At a stunning 60 pages, this is the largest UA playtest document ever published. This time, we get the new Weapon Mastery system which has long been promised as a fix to the issue that 5e’s martial characters don’t have enough choices in combat. We also get a stunning five classes.
Table of Contents
- Previous Playtest Rounds
- Reading Tea Leaves
- Rules Glossary v5
- Thoughts from the RPGBOT Team
Previous Playtest Rounds
We haven’t yet seen the discussion video on feedback for the previous UA, but based on online discussions people are disappointed with the new druid and paladin for a variety of reasons. WotC has said that they’re planning another round of updates to the Expert and Priest classes, so we’ll likely see considerably different versions of every class that we’ve seen so far.
Reading Tea Leaves
The D&D design team is apparently moving away from features that recharge on a short rest.
As we’ve seen with the Cleric, the Druid, and the Paladin in previous UA playtest docs, features which previously recharged on a short rest are now getting some number of uses per long rest which scales as you gain levels (channel divinity, channel nature). In this UA, the Warlock no longer uses Pact Magic, and loses their signature short rest spell slot recharge mechanic. We have yet to see the new monk, but I suspect that they’ll change, too.
You might rightly ask “why?” Inferring from what Crawford has said on the accompanying videos, the design team is trying to move away from mechanics that depend on permission from someone else to function. No more “mother, may I?” mechanics. While that mostly applies to things like how spells and features work (the Thief’s Fast Hands feature is the example which Crawford used), it seems that they’re also applying that logic to short rests.
If you have ever played a character who depends on short rests (fighter, monk, warlock, etc.) in a party of characters who don’t (everyone else), you have likely been in a situation where you desperately needed a short rest but couldn’t convince your party to take one. When you gain nothing from a short rest except the ability to spend hit dice, short rests feel like a chore rather than a chance to recharge your favorite abilities.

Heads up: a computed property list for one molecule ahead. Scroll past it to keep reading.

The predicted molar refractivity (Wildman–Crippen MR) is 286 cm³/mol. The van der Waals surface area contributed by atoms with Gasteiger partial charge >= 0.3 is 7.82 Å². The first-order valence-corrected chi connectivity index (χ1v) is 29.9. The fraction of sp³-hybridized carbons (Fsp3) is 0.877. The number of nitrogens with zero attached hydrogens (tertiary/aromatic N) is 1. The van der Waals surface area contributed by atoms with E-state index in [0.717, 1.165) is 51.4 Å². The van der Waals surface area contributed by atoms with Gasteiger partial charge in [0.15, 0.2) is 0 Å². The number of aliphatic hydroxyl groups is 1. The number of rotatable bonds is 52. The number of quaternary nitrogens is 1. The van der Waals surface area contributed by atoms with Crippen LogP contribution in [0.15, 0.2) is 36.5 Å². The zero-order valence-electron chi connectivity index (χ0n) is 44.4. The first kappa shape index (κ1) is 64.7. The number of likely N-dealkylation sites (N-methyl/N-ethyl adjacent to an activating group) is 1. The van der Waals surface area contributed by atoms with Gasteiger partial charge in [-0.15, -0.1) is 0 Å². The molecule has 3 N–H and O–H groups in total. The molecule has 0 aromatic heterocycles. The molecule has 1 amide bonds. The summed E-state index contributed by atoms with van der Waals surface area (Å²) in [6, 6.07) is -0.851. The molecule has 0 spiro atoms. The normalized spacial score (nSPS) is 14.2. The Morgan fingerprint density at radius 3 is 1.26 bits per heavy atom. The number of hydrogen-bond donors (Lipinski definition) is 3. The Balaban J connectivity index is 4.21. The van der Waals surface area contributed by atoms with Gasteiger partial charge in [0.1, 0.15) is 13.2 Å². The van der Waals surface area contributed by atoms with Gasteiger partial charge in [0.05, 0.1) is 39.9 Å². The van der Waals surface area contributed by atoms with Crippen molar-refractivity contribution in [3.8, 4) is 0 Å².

So it appears that WotC is moving away from short rest recharge mechanics entirely. They could give every class short rest recharge options, or they could work them out of the handful of classes that already have them, and they chose what is likely the easier option.
Rules Glossary v5
There were surprisingly few changes to the rules glossary this time around.
The new conditions around dying which were introduced in the previous UA have been removed. No more “dying” condition/ The actual mechanics are the same as the previous UA, so we still have the fun use case where a creature with 1 hp is incapable of regaining consciousness without help.
The Influence action’s text was updated. They’re still sticking to the base DC of 15 for some reason that I can’t figure out.
The exhaustion mechanics have reverted to the 2014 rules. No more -X penalty. I think the UA version of exhaustion was an improvement because it also impacted spellcasters, so I’m sad to see this.
They also removed the entries for artisan’s tools, gaming sets, and instruments. I’m not sure why.
Changes to Weapons
The document goes into detail about many of the specific changes, but I’ll call out some noteworthy things here.
Lances were simplified and had their damage die reduced to d10 to bring them in line with other two-handed polearms.
The Light weapon property was updated in previous UAs to allow the two-weapon fighting bonus attack to occur as part of the Attack action. This change has been reverted to the 2014 rules. However, the “Nick” Weapon Mastery property allows some weapons to make the extra attack as part of the Attack action. Not all Light weapons have Nick, which presents an interesting tactical choice when selecting weapons.
Firearms are in. The presence of firearms is always a somewhat controversial subject when discussing fantasy fiction, but I think WotC has realized that burying firearms in the DMG isn’t helping anyone.
Nets are no longer weapons, which is… odd. Now they’re an item that you can use in place of an attack during the Attack action (you know, like a weapon), and they work on a save DC instead of an attack roll. They now work out to 15 feet, so they no longer have perpetual disadvantage as they did in the 2014 rules. Without needing to worry about proficiency, we may see a lot of cases where an entire party throws nets against single enemies until someone successfully restrains them.
5e’s weapons are boring, and that’s been a criticism of the game since launch. The differences between a battle axe and a longsword are cost and weight, neither of which matter in any meaningful way.
The Weapon Mastery system sets out to correct that. Now, weapons that were functionally identical have distinguishing traits which can support a variety of preferences and playstyles.
- Cleave: Good for handling crowds.
- Flex: If you have Weapon Mastery, this is a damage bonus.
- Graze: Guaranteed damage even if you’re rolling garbage.
- Nick: Be good at two-weapon fighting. This needs a better name, I think. Nick and Graze are too similarly named.
- Push: Please, WotC. Use the phrase “directly away”. Please. “Away” allows me to launch enemies 10 feet into the air.